Stacked Ensembles

Introduction

Ensemble machine learning methods use multiple learning algorithms to obtain better predictive performance than could be obtained from any of the constituent learning algorithms. Many of the popular modern machine learning algorithms are actually ensembles. For example, Random Forest and Gradient Boosting Machine (GBM) are both ensemble learners. Both bagging (e.g. Random Forest) and boosting (e.g. GBM) are methods for ensembling that take a collection of weak learners (e.g. decision tree) and form a single, strong learner.

H2O’s Stacked Ensemble method is supervised ensemble machine learning algorithm that finds the optimal combination of a collection of prediction algorithms using a process called stacking. This method currently supports regression and binary classification, and multiclass support is planned for a future release.

Native support for ensembles of H2O algorithms was added into core H2O in version 3.10.3.1. A separate implementation, the h2oEnsemble R package, is also still available, however for new projects we recommend using the native H2O version, documented below.

Stacking / Super Learning

Stacking, also called Super Learning or Stacked Regression, is a class of algorithms that involves training a second-level “metalearner” to find the optimal combination of the base learners. Unlike bagging and boosting, the goal in stacking is to ensemble strong, diverse sets of learners together.

Although the concept of stacking was originally developed in 1992, the theoretical guarantees for stacking were not proven until the publication of a paper titled, “Super Learner”, in 2007. In this paper, it was shown that the Super Learner ensemble represents an asymptotically optimal system for learning.

There are some ensemble methods that are broadly labeled as stacking, however, the Super Learner ensemble is distinguished by the use of cross-validation to form what is called the “level-one” data, or the data that the metalearning or “combiner” algorithm is trained on. More detail about the Super Learner algorithm is provided below.

Super Learner Algorithm

The steps below describe the individual tasks involved in training and testing a Super Learner ensemble. H2O automates most of the steps below so that you can quickly and easily build ensembles of H2O models.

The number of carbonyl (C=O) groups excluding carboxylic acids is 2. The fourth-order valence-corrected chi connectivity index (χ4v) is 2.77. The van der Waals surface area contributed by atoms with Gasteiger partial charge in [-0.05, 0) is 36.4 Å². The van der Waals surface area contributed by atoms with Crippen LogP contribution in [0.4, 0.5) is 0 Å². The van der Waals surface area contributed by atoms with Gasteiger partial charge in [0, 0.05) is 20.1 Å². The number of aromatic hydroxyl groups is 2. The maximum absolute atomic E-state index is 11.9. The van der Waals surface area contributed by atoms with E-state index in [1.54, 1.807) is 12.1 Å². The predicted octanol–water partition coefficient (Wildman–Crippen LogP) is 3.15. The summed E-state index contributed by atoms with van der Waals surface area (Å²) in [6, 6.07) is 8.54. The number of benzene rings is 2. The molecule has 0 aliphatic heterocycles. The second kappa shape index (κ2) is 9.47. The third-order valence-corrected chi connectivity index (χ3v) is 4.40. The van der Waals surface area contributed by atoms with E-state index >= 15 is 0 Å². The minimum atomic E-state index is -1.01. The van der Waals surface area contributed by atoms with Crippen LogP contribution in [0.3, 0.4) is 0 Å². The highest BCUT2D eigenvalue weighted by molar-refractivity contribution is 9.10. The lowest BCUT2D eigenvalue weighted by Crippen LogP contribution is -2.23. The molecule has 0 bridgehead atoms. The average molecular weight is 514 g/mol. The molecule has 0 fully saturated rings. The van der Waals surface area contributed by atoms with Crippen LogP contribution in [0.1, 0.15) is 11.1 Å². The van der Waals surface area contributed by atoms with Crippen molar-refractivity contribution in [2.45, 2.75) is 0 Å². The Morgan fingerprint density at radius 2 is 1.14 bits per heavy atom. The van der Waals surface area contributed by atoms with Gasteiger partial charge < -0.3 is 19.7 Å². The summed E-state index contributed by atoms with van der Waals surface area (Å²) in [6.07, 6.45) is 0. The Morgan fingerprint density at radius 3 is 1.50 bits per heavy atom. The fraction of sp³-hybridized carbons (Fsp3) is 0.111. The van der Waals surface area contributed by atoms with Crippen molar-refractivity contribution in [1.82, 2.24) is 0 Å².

1. Set up the ensemble.
    1. Specify a list of L base algorithms (with a specific set of model parameters).
    2. Specify a metalearning algorithm.
  2. Train the ensemble.
    1. Train each of the L base algorithms on the training set.
    2. Perform k-fold cross-validation on each of these learners and collect the cross-validated predicted values from each of the L algorithms.
    3. The N cross-validated predicted values from each of the L algorithms can be combined to form a new N x L matrix. This matrix, along wtih the original response vector, is called the “level-one” data. (N = number of rows in the training set.)
    4. Train the metalearning algorithm on the level-one data. The “ensemble model” consists of the L base learning models and the metalearning model, which can then be used to generate predictions on a test set.
  3. Predict on new data.
    1. To generate ensemble predictions, first generate predictions from the base learners.
    2. Feed those predictions into the metalearner to generate the ensemble prediction.

Defining an H2O Stacked Ensemble Model

  • model_id: Specify a custom name for the model to use as a reference. By default, H2O automatically generates a destination key.
  • training_frame Specify the dataset used to build the model.
  • validation_frame: Specify the dataset used to evaluate the accuracy of the model.
  • y: (Required) Specify the column to use as the independent variable (response column). The data can be numeric or categorical.
  • base_models: Specify a list of model IDs that can be stacked together. Models must have been cross-validated using nfolds > 1, they all must use the same cross-validation folds, and keep_cross_validation_folds must be set to True.

Notes regarding base_models: